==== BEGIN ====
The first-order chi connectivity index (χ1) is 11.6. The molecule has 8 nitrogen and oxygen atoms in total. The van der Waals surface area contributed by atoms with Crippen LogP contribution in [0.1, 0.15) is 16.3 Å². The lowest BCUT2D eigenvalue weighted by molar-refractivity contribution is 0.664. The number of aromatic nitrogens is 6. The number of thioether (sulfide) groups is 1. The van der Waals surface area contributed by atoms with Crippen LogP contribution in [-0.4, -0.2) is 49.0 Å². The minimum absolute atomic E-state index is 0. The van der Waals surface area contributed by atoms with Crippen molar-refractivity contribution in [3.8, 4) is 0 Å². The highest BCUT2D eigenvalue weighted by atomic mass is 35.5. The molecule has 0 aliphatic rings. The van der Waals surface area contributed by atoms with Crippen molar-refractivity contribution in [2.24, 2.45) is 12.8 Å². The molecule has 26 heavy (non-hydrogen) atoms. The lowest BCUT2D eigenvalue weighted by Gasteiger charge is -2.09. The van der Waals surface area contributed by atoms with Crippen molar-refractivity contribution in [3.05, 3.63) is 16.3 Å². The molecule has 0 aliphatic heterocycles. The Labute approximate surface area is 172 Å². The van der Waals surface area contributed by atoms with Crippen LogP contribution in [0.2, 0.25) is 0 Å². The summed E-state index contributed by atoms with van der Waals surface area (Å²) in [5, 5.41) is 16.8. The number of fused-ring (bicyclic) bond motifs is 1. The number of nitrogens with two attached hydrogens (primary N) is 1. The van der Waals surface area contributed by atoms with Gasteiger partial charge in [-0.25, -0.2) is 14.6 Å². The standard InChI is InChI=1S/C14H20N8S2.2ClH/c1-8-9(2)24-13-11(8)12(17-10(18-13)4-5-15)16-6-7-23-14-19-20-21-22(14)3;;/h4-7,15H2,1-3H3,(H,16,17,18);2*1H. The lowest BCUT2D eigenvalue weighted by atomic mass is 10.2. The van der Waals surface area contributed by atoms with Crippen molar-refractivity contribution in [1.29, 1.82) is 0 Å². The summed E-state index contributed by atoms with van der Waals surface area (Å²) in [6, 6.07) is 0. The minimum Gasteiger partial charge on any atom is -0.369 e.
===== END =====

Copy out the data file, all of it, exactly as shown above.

The first-order chi connectivity index (χ1) is 11.6. The molecule has 8 nitrogen and oxygen atoms in total. The van der Waals surface area contributed by atoms with Crippen LogP contribution in [0.1, 0.15) is 16.3 Å². The lowest BCUT2D eigenvalue weighted by molar-refractivity contribution is 0.664. The number of aromatic nitrogens is 6. The number of thioether (sulfide) groups is 1. The van der Waals surface area contributed by atoms with Crippen LogP contribution in [-0.4, -0.2) is 49.0 Å². The minimum absolute atomic E-state index is 0. The van der Waals surface area contributed by atoms with Crippen molar-refractivity contribution in [3.8, 4) is 0 Å². The highest BCUT2D eigenvalue weighted by atomic mass is 35.5. The molecule has 0 aliphatic rings. The van der Waals surface area contributed by atoms with Crippen molar-refractivity contribution in [2.24, 2.45) is 12.8 Å². The molecule has 26 heavy (non-hydrogen) atoms. The lowest BCUT2D eigenvalue weighted by Gasteiger charge is -2.09. The van der Waals surface area contributed by atoms with Crippen molar-refractivity contribution in [3.05, 3.63) is 16.3 Å². The molecule has 0 aliphatic heterocycles. The Labute approximate surface area is 172 Å². The van der Waals surface area contributed by atoms with Crippen LogP contribution in [0.2, 0.25) is 0 Å². The summed E-state index contributed by atoms with van der Waals surface area (Å²) in [5, 5.41) is 16.8. The number of fused-ring (bicyclic) bond motifs is 1. The number of nitrogens with two attached hydrogens (primary N) is 1. The van der Waals surface area contributed by atoms with Gasteiger partial charge in [-0.25, -0.2) is 14.6 Å². The standard InChI is InChI=1S/C14H20N8S2.2ClH/c1-8-9(2)24-13-11(8)12(17-10(18-13)4-5-15)16-6-7-23-14-19-20-21-22(14)3;;/h4-7,15H2,1-3H3,(H,16,17,18);2*1H. The lowest BCUT2D eigenvalue weighted by atomic mass is 10.2. The van der Waals surface area contributed by atoms with Crippen molar-refractivity contribution in [1.29, 1.82) is 0 Å². The summed E-state index contributed by atoms with van der Waals surface area (Å²) in [6, 6.07) is 0. The minimum Gasteiger partial charge on any atom is -0.369 e.